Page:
an Arnold - Chiari

Abstract

A recent report from the UK-TIA Study Group2 presented 11 cases of intracranial tumours among 2449 patients with transient ischaemic attacks or minor strokes. Occasional cases of small cerebral haematomas have been found in patients with minor strokes,3 but only exceptionally in patients with transient ischaemic attacks.4 In a CT scan study of 284 cases with transient ischaemic attacks5 five patients had a mass lesion; none a brain haematoma. We present the results of a prospective CT scan study of 175 patients (63 with transient ischaemic attacks and 112 with minor deficits lasting longer than 24 hours) recruited in the emergency rooms of two general hospitals. In every case, the CT scan (CX Tomoscan, Philips) was performed within the first week of the clinical event (with a mean delay of 13 (SD 24) hours). The mean age of the patients was 68 (8-5) years; 132 events were located in the carotid artery territory, 38 in the vertebrobasilar territory and five were of uncertain location. The CT scan was normal in 114 patients. Low density areas compatible with infarction were present in 56. Nonischaemic causes of the presenting symptoms were found in three minor cases of stroke-namely; a brain tumour, compatible with an extensive hemispheric malignant glioma by MRI and biopsy features; a small occipital haematoma; and a medium sized basal ganglia haematoma (associated with an ipsilateral subdural haematoma). All three patients were over 60 and had at least one vascular risk factor. In one of the cases of transient ischaemic attack a mass located on the clivus (compatible by CT features with a meningioma) was considered to have caused cerebral symptoms through compression of the basilar artery. Also aetiologically related to the symptoms could have been a minor stroke case with a thrombosed middle cerebral artery bifurcation aneurysm, demonstrated by MRI angiography. The number of cases in our study is insufficient to support definite conclusions. The yield of CT scan for the detection of non-ischaemic causes (such as cerebral and subdural haematoma and brain tumour) in minor strokes (cases with symptoms lasting longer than 24 hours) was 2-7% (95% CI 0 to 5-7) and in transient ischaemic attacks the yield was 1-6% (95% CI 0 to 4 7). M GARCIA-ESCRIG A PEREZ-SEMPERE L CALANDRE F VIILLAVERDE M DE LA FUENTE E CLAVERIA Neurology and Neuroradiology Sections, 12 de Octubre Hospital, Madrid, and Neurology Section, Segovia General Hospital, Segovia, Spain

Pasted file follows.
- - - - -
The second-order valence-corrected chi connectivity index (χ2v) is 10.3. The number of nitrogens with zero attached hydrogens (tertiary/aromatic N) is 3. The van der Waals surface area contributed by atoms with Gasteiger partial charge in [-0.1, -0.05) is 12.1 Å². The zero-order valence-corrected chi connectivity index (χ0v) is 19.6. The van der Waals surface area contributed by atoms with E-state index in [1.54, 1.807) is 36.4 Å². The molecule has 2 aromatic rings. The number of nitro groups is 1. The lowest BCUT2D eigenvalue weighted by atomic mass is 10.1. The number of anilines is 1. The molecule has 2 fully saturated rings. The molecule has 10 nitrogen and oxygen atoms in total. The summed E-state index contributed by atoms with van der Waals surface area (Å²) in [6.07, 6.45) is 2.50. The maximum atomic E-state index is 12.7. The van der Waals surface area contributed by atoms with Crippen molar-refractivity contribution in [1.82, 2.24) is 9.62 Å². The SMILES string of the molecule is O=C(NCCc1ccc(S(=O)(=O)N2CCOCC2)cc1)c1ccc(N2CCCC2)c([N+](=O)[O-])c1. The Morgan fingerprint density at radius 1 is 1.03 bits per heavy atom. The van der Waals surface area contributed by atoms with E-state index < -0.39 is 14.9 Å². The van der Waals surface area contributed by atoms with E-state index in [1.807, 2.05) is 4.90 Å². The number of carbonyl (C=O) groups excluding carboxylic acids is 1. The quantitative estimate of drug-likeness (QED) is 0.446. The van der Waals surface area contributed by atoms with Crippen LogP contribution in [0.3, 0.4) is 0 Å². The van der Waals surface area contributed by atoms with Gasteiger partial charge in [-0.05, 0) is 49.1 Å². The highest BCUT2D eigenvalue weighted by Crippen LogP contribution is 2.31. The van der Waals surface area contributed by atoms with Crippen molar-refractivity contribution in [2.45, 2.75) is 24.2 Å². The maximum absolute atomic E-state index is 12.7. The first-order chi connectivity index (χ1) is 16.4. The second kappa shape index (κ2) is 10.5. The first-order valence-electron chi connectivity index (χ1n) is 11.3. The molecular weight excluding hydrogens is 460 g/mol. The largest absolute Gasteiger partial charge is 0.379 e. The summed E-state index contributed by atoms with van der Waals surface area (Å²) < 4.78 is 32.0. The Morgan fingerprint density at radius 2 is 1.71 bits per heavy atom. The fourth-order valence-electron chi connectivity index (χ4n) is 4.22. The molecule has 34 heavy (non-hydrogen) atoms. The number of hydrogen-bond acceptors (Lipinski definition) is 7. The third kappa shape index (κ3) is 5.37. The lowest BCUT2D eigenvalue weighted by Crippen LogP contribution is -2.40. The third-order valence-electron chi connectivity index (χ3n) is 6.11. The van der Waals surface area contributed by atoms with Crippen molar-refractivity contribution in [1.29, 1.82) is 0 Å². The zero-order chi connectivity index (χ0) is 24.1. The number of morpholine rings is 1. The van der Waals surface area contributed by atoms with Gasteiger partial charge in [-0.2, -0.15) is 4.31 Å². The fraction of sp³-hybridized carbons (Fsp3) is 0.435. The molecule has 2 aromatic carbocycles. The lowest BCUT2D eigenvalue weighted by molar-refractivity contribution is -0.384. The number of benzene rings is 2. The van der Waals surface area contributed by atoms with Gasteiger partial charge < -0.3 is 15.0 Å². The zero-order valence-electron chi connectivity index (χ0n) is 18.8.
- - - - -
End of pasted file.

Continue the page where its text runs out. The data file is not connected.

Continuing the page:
Cite this paper

@inproceedings{GarcaEscriganA, title={an Arnold - Chiari}, author={M Garc{\'i}a-Escrig and Angel P{\'e}rez-Sempere and Luis Calandre and F Viillaverde and M De and La Fuente and E Claveria} }